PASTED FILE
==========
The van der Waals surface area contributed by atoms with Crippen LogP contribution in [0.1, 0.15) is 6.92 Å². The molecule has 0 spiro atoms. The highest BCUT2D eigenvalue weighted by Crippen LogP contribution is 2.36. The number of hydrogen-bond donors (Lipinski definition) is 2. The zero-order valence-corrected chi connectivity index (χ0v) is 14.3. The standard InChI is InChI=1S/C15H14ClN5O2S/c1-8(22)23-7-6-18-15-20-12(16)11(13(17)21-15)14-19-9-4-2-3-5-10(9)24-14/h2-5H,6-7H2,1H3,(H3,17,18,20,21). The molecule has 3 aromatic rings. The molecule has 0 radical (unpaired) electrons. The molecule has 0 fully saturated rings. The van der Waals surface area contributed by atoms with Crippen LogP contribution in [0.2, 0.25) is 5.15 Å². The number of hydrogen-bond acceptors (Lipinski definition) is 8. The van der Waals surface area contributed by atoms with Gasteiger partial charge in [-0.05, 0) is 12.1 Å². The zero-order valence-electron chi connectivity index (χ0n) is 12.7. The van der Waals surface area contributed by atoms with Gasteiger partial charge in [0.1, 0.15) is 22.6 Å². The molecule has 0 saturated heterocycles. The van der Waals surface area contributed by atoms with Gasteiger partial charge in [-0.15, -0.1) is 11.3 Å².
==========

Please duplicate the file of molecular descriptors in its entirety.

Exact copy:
The van der Waals surface area contributed by atoms with Crippen LogP contribution in [0.1, 0.15) is 6.92 Å². The molecule has 0 spiro atoms. The highest BCUT2D eigenvalue weighted by Crippen LogP contribution is 2.36. The number of hydrogen-bond donors (Lipinski definition) is 2. The zero-order valence-corrected chi connectivity index (χ0v) is 14.3. The standard InChI is InChI=1S/C15H14ClN5O2S/c1-8(22)23-7-6-18-15-20-12(16)11(13(17)21-15)14-19-9-4-2-3-5-10(9)24-14/h2-5H,6-7H2,1H3,(H3,17,18,20,21). The molecule has 3 aromatic rings. The molecule has 0 radical (unpaired) electrons. The molecule has 0 fully saturated rings. The van der Waals surface area contributed by atoms with Crippen LogP contribution in [0.2, 0.25) is 5.15 Å². The number of hydrogen-bond acceptors (Lipinski definition) is 8. The van der Waals surface area contributed by atoms with Gasteiger partial charge in [-0.05, 0) is 12.1 Å². The zero-order valence-electron chi connectivity index (χ0n) is 12.7. The van der Waals surface area contributed by atoms with Gasteiger partial charge in [0.1, 0.15) is 22.6 Å². The molecule has 0 saturated heterocycles. The van der Waals surface area contributed by atoms with Gasteiger partial charge in [-0.15, -0.1) is 11.3 Å².